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In The Eye Of The Beholder: The 5 Best Episodes Of Peacock's 'WWE: Evil'

Not everyone can be a winner, and no one knows that better than the Superstars of WWE.

By Caitlin Busch
WWE: Evil Key Art

Wrestling lives and dies by its storylines, and no story is complete without a good villain. That’s why Peacock’s recently released docuseries “WWE: Evil” is so dang compelling; as much as WWE fans love to hate the bad guys in the ring, they’re often just as beloved (if not more so) than the good guys.

Peacock’s eight-episode series takes an intimate look into the lives and careers of eight different WWE Superstars who aren’t and were never afraid to take a walk on the darker side. While each of these Superstars’ stories is unique and compelling, now that episodes are running every Tuesday night until May 5 on USA Network, we at USA Insider felt it necessary to figure out which episodes are the best of the best. After all, wrestling is a competition, and not everyone can be a winner.

Here are the five best episodes of Peacock’s “WWE: Evil.”

The Miz

1. Episode 2, The Miz

Mike Mizanin was in the spotlight long before he ever stepped into the ring, and the second episode of “Evil” starts off the bat by explaining what makes The Miz so unlikable. Turns out, it’s a tactic he first perfected while starring in the reality series “The Real World,” in which he realized just how much attention he got when he behaved as obnoxiously as possible and played at imitating WWE Superstars.

Years later, the Miz personality — cocky, sneering, and perpetually self-aggrandizing — lends itself to wrestling fans’ hatred for Mizanin in and out of the ring, and to the popularity of the USA series “Miz & Mrs,” in which he stars alongside his wife, Maryse Ouellet. If you love to hate a Superstar, look no further.

Sasha Banks

2. Episode 3, Sasha Banks

Five-time Raw Women's Champion and 2020 “Sports Illustrated” Wrestler of the Year Sasha Banks has worked long and hard for her reputation as one of the baddest of the bad. Her signature, colored hair — ranging from magenta to neon green — and “Boss”-themed sunglasses and rings have set her apart for years as much as her “come at me” attitude. 

This episode of “Evil” dives deep into Banks’ origins as a wrestling-obsessed kid who adored watching All Japan Women's Pro-Wrestling and came up in the independent circuit, all of which contributed to the single-minded focus that’s made her a modern WWE legend. Her determination led her to be a driving force in the WWE as one of the two first women of color to compete in WrestleMania. Featuring interviews with her long-time rival and fellow WWE Superstar Charlotte Flair — who she fought in the first-ever WWE pay-per-view event headlined by women — as well as her cousin, rapper Snoop Dogg, this episode is the perfect look behind the curtain into one of contemporary wrestling’s greats.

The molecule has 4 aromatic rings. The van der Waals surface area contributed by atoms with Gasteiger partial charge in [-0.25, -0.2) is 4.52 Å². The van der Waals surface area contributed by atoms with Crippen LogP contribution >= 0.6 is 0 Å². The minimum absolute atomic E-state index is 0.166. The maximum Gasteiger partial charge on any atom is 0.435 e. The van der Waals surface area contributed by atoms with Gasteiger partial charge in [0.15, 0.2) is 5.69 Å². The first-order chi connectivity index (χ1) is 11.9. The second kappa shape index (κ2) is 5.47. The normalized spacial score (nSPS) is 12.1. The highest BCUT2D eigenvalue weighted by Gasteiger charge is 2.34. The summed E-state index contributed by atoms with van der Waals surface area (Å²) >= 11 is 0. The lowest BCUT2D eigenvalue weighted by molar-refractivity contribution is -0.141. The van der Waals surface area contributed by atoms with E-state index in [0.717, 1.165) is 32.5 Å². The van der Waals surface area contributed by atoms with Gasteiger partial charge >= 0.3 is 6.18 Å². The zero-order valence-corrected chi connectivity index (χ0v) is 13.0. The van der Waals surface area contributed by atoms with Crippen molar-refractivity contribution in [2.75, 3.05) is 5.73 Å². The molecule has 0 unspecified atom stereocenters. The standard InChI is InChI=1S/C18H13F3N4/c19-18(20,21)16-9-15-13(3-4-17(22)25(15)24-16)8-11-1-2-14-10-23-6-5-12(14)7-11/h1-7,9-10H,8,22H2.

The Brothers Of Destruction

3. Episode 4, Brothers of Destruction

As one of the greatest tag teams of all time, The Undertaker and Kane simply had to make this list. However, the episode detailing their rise to infamy starts its timeline before The Undertaker was ever birthed from the bowels of WWE hell. By far the most dramatic of the series, this episode sets up the Biblical proportions of the Brothers’ storyline with gusto: From the Undertaker himself (Mark Calaway) having mixed feelings about the gimmick designed by WWE CEO Vince McMahon to the rise of a once-in-a-generation tag team, you’ll get it all.

The rise of Kane (Glenn Jacobs) is where things get especially interesting. The pageantry was unlike anything that came before, and helped redefine what evil and true fear could look like in the WWE.

Ric Flair

4. Episode 7, Ric Flair

There’s a reason Ric Flair is known as “The Dirtiest Player in the Game.” The personification of greed and wealth, Ric Flair ruled the ring for decades, and his legacy continues today in his equally evil daughter, Charlotte Flair. As a ​​16-time world champion, Flair never shied away from his opulent lifestyle, which made him an enemy of not only his opponents in the ring but the fans as well. Viewers loved to hate him, and that’s what made him so compelling from the very beginning.

Several episodes of “Evil” question how Superstars toe the line between their in-ring personalities and real life, and no one ignores that line as blatantly as Ric Flair. The interviews with Flair himself (Richard Fliehr) are especially compelling as he relives his biggest moments and grins his way through memories of the glory days in the ring.

Roman Reigns

5. Episode 8, Roman Reigns

As current Universal Champion, there’s so much attention on Roman Reigns (Joe Anoa’i) that WWE fans might be tempted to skip this episode of “Evil” — but don’t. Reigns’ rise to Superstardom has been a generational innevitablity, but interviews with the man himself reveal more depth to the story. 

Born into the Anoa’i wrestling family, Reigns has shifted between several personas over the years; he’s been the good guy fans hated and the bad guy they loved to hate. You’ll hear his fellow Superstars marvel at Reigns’ innate star power and the determination with which he takes to the ring. However, it’s his honesty about his battle with leukemia over the years that truly sets this episode apart. His recent and triumphant return as the Tribal Chief feels like even more of an accomplishment, and we can’t wait to keep watching.

Catch Peacock's "WWE: Evil" every Tuesday night until May 5 on USA Network at 10 p.m. ET. You can stream all episodes on Peacock.